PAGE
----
Other Mortgage Types
What is a balloon loan?
One type of mortgage, known as a balloon loan, appears at first blush to be somewhat like a hybrid loan. The interest rate is fixed, for example, for five, seven, or ten years. However, and this is a big however, at the end of this time period, the entire loan balance becomes due. In other words, you must pay off the entire loan.
Borrowers are attracted to balloon loans for the same reason that they are attracted to hybrid or ARM loans -- because balloon loans start at a lower interest rate than do fixed-rate mortgages. Buyers are sometimes seduced into such loans during high-interest-rate periods or when they can't qualify for or afford the payments of a traditional mortgage.
Balloon loans can blow up in your face. You may become trapped without a mortgage if you are unable to refinance (obtain a new mortgage to replace the old loan) when the balloon loan comes due. You may have problems refinancing if, for example, you lose your job, your income drops, the value of your property declines and the appraisal comes in too low to qualify you for a new loan, or interest rates increase and you can't qualify for a new loan at those higher rates.
The one circumstance under which to consider a balloon loan is if you absolutely must have a particular property and the balloon loan is your one and only mortgage option. If that's the case, you should also be as certain as you can be that you'll be able to refinance when the balloon loan comes due. If you have family members who could step in to help with the refinancing, either by cosigning or by loaning you the money themselves, that's a big back-up plus. If you must take out a balloon loan, get as long a term as possible, ideally for no less than seven years (and preferably for ten years).
What is a hybrid loan?
Hybrid loans or what lenders sometimes call intermediate ARMs start out like a fixed-rate loan (the initial rate may be fixed for three, five, seven, or even ten years) and then the loan converts into an ARM, usually adjusting every six to twelve months thereafter.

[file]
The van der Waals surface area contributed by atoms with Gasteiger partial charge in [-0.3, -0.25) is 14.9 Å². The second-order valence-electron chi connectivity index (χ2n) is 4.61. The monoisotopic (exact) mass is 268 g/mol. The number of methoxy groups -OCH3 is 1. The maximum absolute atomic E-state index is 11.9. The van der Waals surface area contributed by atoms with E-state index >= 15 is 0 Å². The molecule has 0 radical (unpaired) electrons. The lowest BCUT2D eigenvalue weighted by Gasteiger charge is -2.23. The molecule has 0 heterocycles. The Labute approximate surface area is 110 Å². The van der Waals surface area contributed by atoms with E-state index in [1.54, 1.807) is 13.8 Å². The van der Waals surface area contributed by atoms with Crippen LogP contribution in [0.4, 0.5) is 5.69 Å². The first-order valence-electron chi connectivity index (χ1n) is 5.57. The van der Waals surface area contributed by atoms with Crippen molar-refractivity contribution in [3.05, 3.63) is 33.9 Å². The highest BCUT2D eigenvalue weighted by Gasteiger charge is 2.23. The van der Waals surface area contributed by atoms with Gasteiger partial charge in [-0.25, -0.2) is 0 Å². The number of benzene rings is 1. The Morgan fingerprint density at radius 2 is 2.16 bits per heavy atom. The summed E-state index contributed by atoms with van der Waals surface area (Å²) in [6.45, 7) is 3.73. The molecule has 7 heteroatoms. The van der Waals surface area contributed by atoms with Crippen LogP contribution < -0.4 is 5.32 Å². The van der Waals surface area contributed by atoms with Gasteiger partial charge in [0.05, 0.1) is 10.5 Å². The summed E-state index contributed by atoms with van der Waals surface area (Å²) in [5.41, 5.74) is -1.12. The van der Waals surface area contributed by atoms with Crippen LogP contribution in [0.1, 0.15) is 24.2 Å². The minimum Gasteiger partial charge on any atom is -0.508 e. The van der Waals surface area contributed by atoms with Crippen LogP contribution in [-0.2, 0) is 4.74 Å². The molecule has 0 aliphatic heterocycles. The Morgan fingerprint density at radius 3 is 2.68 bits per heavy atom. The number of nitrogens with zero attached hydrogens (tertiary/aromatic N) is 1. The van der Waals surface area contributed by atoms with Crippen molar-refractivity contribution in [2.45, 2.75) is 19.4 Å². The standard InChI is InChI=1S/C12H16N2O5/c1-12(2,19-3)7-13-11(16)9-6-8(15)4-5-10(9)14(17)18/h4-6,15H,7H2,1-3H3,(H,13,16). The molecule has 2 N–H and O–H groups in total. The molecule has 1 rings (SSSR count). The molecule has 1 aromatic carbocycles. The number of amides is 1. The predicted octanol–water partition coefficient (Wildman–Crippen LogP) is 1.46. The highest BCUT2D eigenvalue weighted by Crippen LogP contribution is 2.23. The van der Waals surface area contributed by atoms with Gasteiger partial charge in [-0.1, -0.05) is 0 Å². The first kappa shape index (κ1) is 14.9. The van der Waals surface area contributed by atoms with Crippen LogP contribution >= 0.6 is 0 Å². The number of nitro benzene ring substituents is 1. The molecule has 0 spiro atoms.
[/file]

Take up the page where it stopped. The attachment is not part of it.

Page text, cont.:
Loans called 7/23s (which are fixed for the first seven years and then have a one-time adjustment and remain at a fixed rate for the remaining length of the loan term) are also available.
When should I consider a hybrid loan?
If you want more stability in your monthly payments than comes with a regular adjustable, and you expect to keep your loan for no more than five to ten years, a hybrid (or intermediate ARM) loan may be the best loan for you.
The longer the initial interest rate stays locked in, the higher it will be, but the initial rate of a hybrid ARM is almost always lower than the interest rate on a 30-year fixed-rate mortgage. However, because the initial rate of hybrid loans is locked in for a longer period of time than the six-month or one-year term of regular ARMs, hybrid ARMs have higher initial interest rates than regular ARM loans.
During periods when little difference existed between short-term and long-term interest rates, the interest-rate savings with a hybrid or regular adjustable (versus a fixed-rate loan) were minimal (less than 1 percent). In fact, during certain times, the initial interest rate on a seven or ten-year hybrid was exactly the same as on a 30-year fixed-rate loan. During such periods, fixed-rate loans offer the best overall value.
To evaluate hybrids, weigh the likelihood that you'll move before the initial loan interest rate expires. For example, with a seven-year hybrid, if you're saving, say, 0.5 percent per year versus the 30-year fixed-rate mortgage, but you're quite sure that you will move within seven years, the hybrid will probably save you money. On the other hand, if you think that there's a reasonable chance that you'll stay put for more than seven years, and you don't want to face the risk of rising payments after seven years, you should opt for a 30-year, fixed-rate mortgage instead.